Pumpkin Season

I am reveling in the abundance of pumpkins. Our family has been on two hayrides so far with a third scheduled for the near future at Sunny Hill. They are having happy hour hayrides at the farm. How fun!

The pumpkin quinoa from my last post turned out great and I ate it for breakfast with maple syrup and pecans several days. It made me feel good to start my day in such a healthy, tasty way!

The pumpkin recipe of the day is black bean soup. I wanted a simple pumpkin black bean soup recipe so I started with this one on EatingWell.com then I, of course, made modifications since the recipe didn’t actually call for pumpkin. I followed the basic recipe adding about 2 c. of fresh cooked pumpkin along with the beans. I served it with plain greek yogurt instead of sour cream and we had fresh muffins, corn tortillas and salsa, too. Of the children that tried it, they loved it. One rebelled and wouldn’t taste the soup at all. Always one in the bunch!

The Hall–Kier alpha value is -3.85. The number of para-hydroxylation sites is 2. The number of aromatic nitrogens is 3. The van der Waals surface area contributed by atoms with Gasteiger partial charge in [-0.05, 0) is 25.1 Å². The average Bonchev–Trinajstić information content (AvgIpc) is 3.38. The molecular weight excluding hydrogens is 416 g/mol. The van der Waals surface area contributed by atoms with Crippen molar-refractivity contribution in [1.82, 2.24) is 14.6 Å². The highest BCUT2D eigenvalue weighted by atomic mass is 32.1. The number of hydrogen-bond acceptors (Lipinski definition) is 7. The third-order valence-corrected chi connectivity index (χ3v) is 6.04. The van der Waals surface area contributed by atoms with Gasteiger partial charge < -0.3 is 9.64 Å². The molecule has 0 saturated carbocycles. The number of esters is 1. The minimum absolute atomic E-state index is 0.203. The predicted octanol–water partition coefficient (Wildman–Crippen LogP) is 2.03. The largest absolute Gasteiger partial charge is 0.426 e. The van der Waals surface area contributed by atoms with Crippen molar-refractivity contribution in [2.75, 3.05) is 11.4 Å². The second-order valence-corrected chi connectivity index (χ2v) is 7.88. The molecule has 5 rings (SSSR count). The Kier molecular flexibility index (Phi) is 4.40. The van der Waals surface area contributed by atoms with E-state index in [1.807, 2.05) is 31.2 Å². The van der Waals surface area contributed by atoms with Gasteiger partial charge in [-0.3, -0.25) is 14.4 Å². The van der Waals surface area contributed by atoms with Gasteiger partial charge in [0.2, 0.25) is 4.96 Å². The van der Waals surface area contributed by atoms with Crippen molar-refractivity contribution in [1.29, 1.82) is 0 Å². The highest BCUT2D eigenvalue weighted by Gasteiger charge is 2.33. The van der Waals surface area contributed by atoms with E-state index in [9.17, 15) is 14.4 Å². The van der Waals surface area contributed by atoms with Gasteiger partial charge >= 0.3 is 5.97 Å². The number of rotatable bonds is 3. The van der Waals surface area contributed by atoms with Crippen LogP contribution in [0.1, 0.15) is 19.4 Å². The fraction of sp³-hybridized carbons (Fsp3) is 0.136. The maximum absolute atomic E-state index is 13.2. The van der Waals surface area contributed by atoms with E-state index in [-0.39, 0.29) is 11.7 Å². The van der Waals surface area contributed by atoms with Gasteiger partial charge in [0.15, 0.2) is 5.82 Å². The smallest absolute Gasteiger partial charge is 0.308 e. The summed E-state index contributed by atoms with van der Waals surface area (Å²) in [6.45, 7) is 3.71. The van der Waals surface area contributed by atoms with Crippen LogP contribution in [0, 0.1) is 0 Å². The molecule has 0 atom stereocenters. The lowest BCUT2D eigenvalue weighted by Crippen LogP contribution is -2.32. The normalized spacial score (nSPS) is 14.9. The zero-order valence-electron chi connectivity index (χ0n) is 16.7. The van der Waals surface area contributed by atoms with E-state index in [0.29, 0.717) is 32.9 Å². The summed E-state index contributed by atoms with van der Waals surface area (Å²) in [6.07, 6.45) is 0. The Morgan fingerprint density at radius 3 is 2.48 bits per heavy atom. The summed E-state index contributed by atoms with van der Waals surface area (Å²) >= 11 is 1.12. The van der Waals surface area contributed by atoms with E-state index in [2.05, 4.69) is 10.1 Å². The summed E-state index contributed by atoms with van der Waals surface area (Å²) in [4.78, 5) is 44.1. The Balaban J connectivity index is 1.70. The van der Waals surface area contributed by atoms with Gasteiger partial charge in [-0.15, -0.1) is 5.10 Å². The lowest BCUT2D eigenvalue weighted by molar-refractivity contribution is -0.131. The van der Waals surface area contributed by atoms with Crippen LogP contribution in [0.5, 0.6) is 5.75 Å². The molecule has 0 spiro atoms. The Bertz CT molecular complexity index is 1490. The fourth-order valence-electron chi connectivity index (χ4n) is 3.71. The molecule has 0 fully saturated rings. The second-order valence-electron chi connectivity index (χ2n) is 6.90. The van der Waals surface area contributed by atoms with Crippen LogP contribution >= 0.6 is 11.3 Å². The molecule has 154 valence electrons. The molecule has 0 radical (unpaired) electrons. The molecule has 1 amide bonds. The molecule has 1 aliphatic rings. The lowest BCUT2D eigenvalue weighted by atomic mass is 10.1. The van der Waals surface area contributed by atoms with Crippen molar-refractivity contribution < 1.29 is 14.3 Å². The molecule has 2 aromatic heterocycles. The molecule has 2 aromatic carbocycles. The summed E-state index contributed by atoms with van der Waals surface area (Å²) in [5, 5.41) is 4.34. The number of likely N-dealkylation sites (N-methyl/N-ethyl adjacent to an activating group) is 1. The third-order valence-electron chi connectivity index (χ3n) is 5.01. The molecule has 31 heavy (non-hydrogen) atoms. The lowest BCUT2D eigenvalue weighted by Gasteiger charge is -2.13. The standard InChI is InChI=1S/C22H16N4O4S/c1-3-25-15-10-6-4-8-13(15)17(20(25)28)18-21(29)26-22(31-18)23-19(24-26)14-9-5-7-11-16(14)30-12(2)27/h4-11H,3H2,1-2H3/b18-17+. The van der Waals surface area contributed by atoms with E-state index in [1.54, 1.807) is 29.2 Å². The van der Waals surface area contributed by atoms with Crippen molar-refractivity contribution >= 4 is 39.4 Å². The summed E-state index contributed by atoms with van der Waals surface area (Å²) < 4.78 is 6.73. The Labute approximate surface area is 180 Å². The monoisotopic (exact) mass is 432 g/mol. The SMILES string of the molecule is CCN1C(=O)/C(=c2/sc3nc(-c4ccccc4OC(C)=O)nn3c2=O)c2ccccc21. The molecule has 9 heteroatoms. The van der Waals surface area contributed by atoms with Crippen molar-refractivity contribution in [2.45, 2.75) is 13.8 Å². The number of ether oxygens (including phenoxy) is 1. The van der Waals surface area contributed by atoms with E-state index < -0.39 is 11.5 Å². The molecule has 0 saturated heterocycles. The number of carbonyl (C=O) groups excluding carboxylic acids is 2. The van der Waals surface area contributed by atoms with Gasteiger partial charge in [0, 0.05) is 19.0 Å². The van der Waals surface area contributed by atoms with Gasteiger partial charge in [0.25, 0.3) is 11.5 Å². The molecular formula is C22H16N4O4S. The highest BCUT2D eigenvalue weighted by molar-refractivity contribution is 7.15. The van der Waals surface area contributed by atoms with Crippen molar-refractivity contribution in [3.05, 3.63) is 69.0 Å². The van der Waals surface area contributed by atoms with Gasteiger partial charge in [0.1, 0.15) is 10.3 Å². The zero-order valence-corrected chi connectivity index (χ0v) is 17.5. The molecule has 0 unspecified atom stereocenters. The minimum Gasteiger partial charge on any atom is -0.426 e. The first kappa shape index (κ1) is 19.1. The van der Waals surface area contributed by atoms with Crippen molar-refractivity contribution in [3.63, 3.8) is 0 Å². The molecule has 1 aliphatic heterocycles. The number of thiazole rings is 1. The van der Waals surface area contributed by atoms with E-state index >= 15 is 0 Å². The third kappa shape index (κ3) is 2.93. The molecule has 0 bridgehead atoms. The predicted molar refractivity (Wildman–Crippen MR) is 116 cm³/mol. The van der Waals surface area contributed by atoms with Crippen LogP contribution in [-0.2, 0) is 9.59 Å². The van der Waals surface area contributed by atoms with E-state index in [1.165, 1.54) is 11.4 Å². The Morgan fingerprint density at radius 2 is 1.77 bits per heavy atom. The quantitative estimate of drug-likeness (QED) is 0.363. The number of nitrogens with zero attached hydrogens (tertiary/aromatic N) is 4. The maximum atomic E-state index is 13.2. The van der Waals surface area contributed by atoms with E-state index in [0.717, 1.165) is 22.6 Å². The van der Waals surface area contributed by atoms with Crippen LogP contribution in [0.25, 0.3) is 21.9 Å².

Cooking up the pumpkins that you get from the farm is VERY easy. I know I say that a lot. What I do is set the oven to a warm temperature (350), poke holes in my pumpkin, set the pumpkin on a baking sheet or roasting pan with edges and put the sheet and the pumpkin in the oven. I cook it ’til done. Depending on the pumpkin it may start wilting or looking wrinkly. It’ll take about an hour depending on the size of the pumpkin. You want the flesh to fall away from the skin and be very tender.

We received two small pumpkins in our CSA basket from Sunny Hill a couple of weeks back. The interesting thing was that they were nearly impossible to poke holes in. The skin was very hard. When I cooked them the skin remained hard like a shell and it was difficult to tell if the pumpkin was done. But, I cooked it for an hour and took it out, cracked it open and inside was the creamiest, most tender pumpkin flesh I have ever had. THANKS, Jean & Mel!!

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